Not far away on Orkney, North Ronaldsay hosted both BLYTH'S REED and MARSH WARBLER today (the former trapped and ringed), as well as a lingering TAIGA BEAN GOOSE, with a breeding-plumaged WHITE-BILLED DIVER off Evie (in the Broch of Gurness). whilst on Mainland Scotland, the PIED AVOCET remains at Skinflats Lagoon North Pool (Forth), the GREAT WHITE EGRET at Loch of Kinnordy RSPB (Angus/Dundee) and the adult drake SURF SCOTER offshore of Musselburgh Lagoons (Lothian)

A reeling male SAVI'S WARBLER was an unexpected find at Rutland Water (Leics) yesterday evening (reeling from the reedbed by Lagoon III) but could not be seen or heard this morning

In Lincolnshire, the juvenile WHITE-TAILED SEA EAGLE refuses to leave Ruckland, preferring to take carrion food being purposefully placed out for it rather than return to Continental Europe, whilst a first-summer COMMON CRANE showed well in set-aside at Saxby All Saints Carrs, east of the New River at Ancholme, viewed from the bridge at SE 975 167.

The BLACK-THROATED DIVER is still to be seen from the Sheepwash Hide at Carsington Water (Derbyshire) today, whilst relatively close to was a RED-RUMPED SWALLOW over Ogston Reservoir west bank car park for a short while this morning. Further north and west in Cheshire, a PECTORAL SANDPIPER remains on No.2 Pool at Inner Marsh Farm RSPB, whilst further north still, a first-summer COMMON CRANE was at White Moss, near Stocks Reservoir (Lancs)

The ROSEATE TERN is still at Minsmere RSPB (Suffolk) (favouring the main scrape) as is the reedbed-loving PURPLE HERON, whilst elsewhere in East Anglia, WOOD SANDPIPER at Cley NWT is perhaps the highlight.

A female GOLDEN ORIOLE was seen briefly at Farley Mount Country Park (Hampshire) (SU 403 290) this afternoon, whilst of interest was Jersey's first singing male CIRL BUNTING for seven years - a species once resident on the island

Post-breeding Common Crossbills are currently 'irrupting' in large numbers, with flocks coasting and penetrating far inland

Little in the way of news coming out of IRELAND this week although the regularly returning adult FORSTER'S TERN is at Tacumshin (Co. Wexford) and an adult RING-BILLED GULL at Gortnor Abbey Pier, Crossmolina (Co. Mayo)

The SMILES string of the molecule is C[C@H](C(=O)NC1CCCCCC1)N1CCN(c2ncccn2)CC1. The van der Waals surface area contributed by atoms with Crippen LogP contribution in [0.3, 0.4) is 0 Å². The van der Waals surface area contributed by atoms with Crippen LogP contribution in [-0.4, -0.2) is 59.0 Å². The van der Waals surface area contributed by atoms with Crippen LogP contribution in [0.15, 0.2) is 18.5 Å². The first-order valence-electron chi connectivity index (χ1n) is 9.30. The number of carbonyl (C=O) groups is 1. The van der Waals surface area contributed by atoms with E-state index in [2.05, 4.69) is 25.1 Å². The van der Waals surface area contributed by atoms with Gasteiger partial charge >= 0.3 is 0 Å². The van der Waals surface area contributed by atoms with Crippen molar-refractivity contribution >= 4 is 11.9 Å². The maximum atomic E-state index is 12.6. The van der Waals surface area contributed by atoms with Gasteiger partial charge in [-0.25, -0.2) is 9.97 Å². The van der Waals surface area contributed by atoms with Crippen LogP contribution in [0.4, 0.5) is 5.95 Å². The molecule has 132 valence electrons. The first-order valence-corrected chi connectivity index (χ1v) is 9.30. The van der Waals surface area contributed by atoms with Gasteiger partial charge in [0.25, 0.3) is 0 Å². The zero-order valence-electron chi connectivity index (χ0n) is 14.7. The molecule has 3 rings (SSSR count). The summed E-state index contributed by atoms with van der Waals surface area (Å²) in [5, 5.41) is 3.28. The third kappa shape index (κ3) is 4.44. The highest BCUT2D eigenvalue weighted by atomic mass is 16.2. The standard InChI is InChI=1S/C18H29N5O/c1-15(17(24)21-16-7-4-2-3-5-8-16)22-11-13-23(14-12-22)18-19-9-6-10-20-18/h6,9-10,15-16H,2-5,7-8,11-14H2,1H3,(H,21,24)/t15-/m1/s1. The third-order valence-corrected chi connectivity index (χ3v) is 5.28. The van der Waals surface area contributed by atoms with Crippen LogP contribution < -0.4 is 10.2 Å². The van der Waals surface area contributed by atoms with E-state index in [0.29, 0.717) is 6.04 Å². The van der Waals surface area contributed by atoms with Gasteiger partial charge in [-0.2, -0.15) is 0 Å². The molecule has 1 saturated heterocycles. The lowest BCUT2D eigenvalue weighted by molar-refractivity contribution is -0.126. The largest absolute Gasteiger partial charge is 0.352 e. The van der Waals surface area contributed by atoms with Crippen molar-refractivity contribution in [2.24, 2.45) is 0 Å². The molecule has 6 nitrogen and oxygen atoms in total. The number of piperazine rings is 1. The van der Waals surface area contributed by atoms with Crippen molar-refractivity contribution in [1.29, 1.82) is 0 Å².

Found by Kevin Waite, a ROSE-COLOURED STARLING was present 5 June at Hunterston, on the power station approach road near the marsh, yesterday afternoon. This is only the 7th record of this irruptive species for the county and, for the birders gathered there on Sunday, much appreciated! - Angus Hogg


Sunday, 5 June 2011

BLYTH'S REED WARBLER trapped and ringed on The Wirral

A BLYTH'S REED WARBLER was trapped and ringed on Hilbre Island this morning. Upon release, it flew to bracken at the south end (Phil Woolen, Jane Turner, et al)


In addition to the 3 MARSH WARBLERS, the thick Buckthorn scrub at the point also yielded a single ICTERINE WARBLER

BONAPARTE'S GULL still in South Devon

The first-summer BONAPARTE'S GULL remained off Mudbank Lane, Exmouth, this morning

RED-BACKED SHRIKES in short supply

A male RED-BACKED SHRIKE was in the dell at the top end of Hoddy Cows Lane at Buckton (East Yorks) this morning - a species that has been few and far between so far in Britain this spring

Singing ROSEFINCH on territory in Anglesey

For the past week or more now, a male COMMON ROSEFINCH has been singing from scrub just SE of Amwlch at Carrig-man, adjacent to the A5025, about 200 yards south of the turning to Point Lynas

PEC SAND at Inner Marsh Farm

A PECTORAL SANDPIPER is at Inner Marsh Farm RSPB (Cheshire) this afternoon, showing well from the main hide overlooking the scrape


What may well be the regular returning GREAT WHITE EGRET at Dungeness was still present on the Denge Marsh today.....

Nice fall in light easterlies at Spurn Point

Spurn Point this morning yielded three singing male MARSH WARBLERS (one still singing at 4pm just south of the VTS Tower on the seaward side of the Buckthorn), as well as a COMMON ROSEFINCH

And drake SURF SCOTER remains off Durham coastline

The adult drake SURF SCOTER continues to consort with 90 or so Common Scoters off Blackhall Rocks, 3 miles SE of Peterlee

Summering SURF SCOTER returns off Murcar

Just south of Murcar (Aberdeenshire), a drake SURF SCOTER this afternoon - presumably one of the regular returning adult drakes. Just to the north, the adult drake KING EIDER remains at the Ythan river mouth

EASTERN SUBALP still on Shetland

The singing male EASTERN SUBALPINE WARBLER is still on Shetland Mainland today at Kergord just south of Kergord House

Thursday, 2 June 2011

KENT sightings today

At Dungeness Beach, the juvenile GLAUCOUS GULL that has been resident all year was by the fishing boats this morning, whilst an incoming EUROPEAN HONEY BUZZARD drifted slowly north over Hookers Pit from 0940-0950 hours. The GREAT WHITE EGRET remained on the Denge Marsh and 3 GARGANEY (two drakes) were still present on the Restharrow Scrape at Sandwich Bay.

Last night, a breeding-plumaged BLACK-NECKED GREBE was on the small reservoir at Northward Hill RSPB reserve

Wednesday, 1 June 2011

Local Mega - CASPIAN GULL in Hampshire

A first-summer CASPIAN GULL was discovered at Lower Test Marshes HWT this morning and was still present this afternoon, visibl;e from the Redwharf road bridge overlooking both sides of the marsh and roosting gull flock.

The first day of JUNE

Well, the total number of species recorded in Britain and Ireland this year has now climbed to 366 - perhaps a tad lower than in recent years at this point. Apart from a TRUMPETER FINCH in North Devon and a few WHITE-COLLARED FLYCATCHERS, May was relatively uneventful in terms of major attractions.